It seems there is only two or three serious bidders in the room, and the auctioneer does a great job of spotting them.
Thanks! At this particular auction, bidders had to hold up a small white plastic sign with a number on it in order to bid. The ultimate winner was a phone bidder and never stepped foot in the room.
This is also why you really don’t want to be the first lot- people are still getting settled, and the room is fairly devoid of any sort of vibe. In this case, it didn’t appear to matter, because the bidders for the car knew exactly when it was crossing the block, and were ready for it. It actually helped set the tone for the night, with all the spirited bidding and a high result. “Auction mojo” matters- sometime some small happening can totally change the mood in a room (like a delay, or a car that takes forever to sell) and suddenly nothing sells for the next half hour.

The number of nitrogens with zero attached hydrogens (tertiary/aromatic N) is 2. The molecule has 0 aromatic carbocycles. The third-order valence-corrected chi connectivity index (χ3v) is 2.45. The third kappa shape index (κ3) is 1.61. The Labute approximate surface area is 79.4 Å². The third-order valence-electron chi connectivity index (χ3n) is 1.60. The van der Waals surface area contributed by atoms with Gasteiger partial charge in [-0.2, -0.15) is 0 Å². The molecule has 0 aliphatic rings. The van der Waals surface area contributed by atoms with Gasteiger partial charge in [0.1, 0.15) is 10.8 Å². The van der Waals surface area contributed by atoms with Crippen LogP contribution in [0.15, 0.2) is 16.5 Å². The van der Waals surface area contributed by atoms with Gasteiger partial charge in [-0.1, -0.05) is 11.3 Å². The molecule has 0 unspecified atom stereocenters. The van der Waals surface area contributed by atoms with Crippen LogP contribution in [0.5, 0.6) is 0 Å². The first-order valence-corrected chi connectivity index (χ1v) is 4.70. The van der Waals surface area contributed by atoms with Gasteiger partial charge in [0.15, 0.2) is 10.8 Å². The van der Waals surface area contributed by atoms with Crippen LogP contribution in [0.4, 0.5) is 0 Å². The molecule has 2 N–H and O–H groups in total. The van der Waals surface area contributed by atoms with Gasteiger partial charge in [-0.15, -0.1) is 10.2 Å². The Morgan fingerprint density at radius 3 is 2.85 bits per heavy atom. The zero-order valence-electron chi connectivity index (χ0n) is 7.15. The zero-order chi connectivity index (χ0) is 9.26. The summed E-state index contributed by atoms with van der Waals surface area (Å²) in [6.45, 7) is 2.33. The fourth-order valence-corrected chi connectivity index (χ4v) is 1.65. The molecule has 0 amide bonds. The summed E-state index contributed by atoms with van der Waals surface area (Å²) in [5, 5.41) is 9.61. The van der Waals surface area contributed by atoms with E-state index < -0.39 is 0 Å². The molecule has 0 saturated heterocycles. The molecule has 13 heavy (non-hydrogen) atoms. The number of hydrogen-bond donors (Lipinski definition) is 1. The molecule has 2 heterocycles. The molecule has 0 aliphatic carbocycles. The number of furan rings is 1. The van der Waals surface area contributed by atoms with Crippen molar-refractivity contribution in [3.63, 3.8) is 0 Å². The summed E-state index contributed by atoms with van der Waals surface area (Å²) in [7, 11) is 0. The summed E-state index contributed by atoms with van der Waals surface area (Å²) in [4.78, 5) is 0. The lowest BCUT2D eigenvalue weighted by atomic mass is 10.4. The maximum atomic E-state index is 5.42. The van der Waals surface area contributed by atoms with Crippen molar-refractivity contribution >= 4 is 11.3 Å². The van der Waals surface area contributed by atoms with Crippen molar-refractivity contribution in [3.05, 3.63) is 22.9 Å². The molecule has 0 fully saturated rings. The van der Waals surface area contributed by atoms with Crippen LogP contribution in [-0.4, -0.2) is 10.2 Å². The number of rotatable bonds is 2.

Going last in an auction is arguably the worst spot, because everyone just wants to go home. Also bad is going right after a huge car, because there is so much chatter and euphoria that few people are paying attention.